slow=1, fast count=8   time=08:27:28
    slow=1, fast count=9   time=08:27:28
    slow=2, fast count=1   time=08:27:30
    slow=2, fast count=2   time=08:27:30
    slow=3, fast count=1   time=08:27:32
    slow=3, fast count=2   time=08:27:32
    slow=4, fast count=1   time=08:27:34
    slow=4, fast count=2   time=08:27:34
    slow=4, fast count=3   time=08:27:34
    slow=4, fast count=4   time=08:27:34
    slow=4, fast count=5   time=08:27:34
    slow=1, fast count=1   time=08:27:36
    slow=1, fast count=2   time=08:27:36
    slow=1, fast count=3   time=08:27:36
    slow=2, fast count=1   time=08:27:38
    slow=2, fast count=2   time=08:27:38
    slow=3, fast count=1   time=08:27:40
    slow=3, fast count=2   time=08:27:40
    slow=3, fast count=3   time=08:27:40
    slow=3, fast count=4   time=08:27:40
    slow=4, fast count=1   time=08:27:42
    slow=4, fast count=2   time=08:27:42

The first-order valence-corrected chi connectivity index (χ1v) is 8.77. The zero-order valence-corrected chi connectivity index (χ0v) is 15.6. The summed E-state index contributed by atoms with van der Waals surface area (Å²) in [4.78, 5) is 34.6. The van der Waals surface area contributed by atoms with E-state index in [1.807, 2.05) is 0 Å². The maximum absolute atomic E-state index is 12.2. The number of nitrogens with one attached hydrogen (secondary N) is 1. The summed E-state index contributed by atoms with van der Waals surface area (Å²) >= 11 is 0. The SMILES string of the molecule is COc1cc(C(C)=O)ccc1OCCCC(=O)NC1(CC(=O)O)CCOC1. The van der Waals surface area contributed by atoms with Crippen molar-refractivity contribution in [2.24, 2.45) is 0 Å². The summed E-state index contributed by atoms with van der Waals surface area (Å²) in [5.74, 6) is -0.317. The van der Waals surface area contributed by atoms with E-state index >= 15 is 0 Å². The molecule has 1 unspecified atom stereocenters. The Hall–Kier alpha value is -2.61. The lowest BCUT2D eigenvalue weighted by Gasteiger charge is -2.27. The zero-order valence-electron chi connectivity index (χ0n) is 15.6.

slow=4, fast count=3   time=08:27:42
    slow=4, fast count=4   time=08:27:42

    This is the output that would like to produce:
    slow=1, fast count=9   time=08:27:28
    slow=2, fast count=2   time=08:27:30
    slow=3, fast count=2   time=08:27:32
    slow=4, fast count=5   time=08:27:34
    slow=1, fast count=3   time=08:27:36
    slow=2, fast count=2   time=08:27:38
    slow=3, fast count=4   time=08:27:40
    slow=4, fast count=4   time=08:27:42

    As you can see the output emits a result for every fast event, but I only want to output 1 aggregated event at the speed of the slow stream.
    Now the crux of my problem is that in my real scenario the reference stream has a variable frequency (itself a snapshot window on each event received) and so I can't use either a hopping, tumbling or count window to calculate my fast count aggregate because  the slow stream doesn't have either a fixed timespan or fixed event count!

    Is there a method of aggregating the fast stream over a variable timespan or variable number of fast events per slow stream event?



    • Edited by JeremyCupit Wednesday, July 03, 2013 8:38 PM
    Wednesday, July 03, 2013 8:41 AM

All replies

  • Update: I have been trying to work around this problem for 2 weeks now without any success.

    This seems like a real problem with the StreamInsight functionality. Basically there appears to be no way of joining two streams and aggregating the high frequency stream based upon the events of the low frequency stream!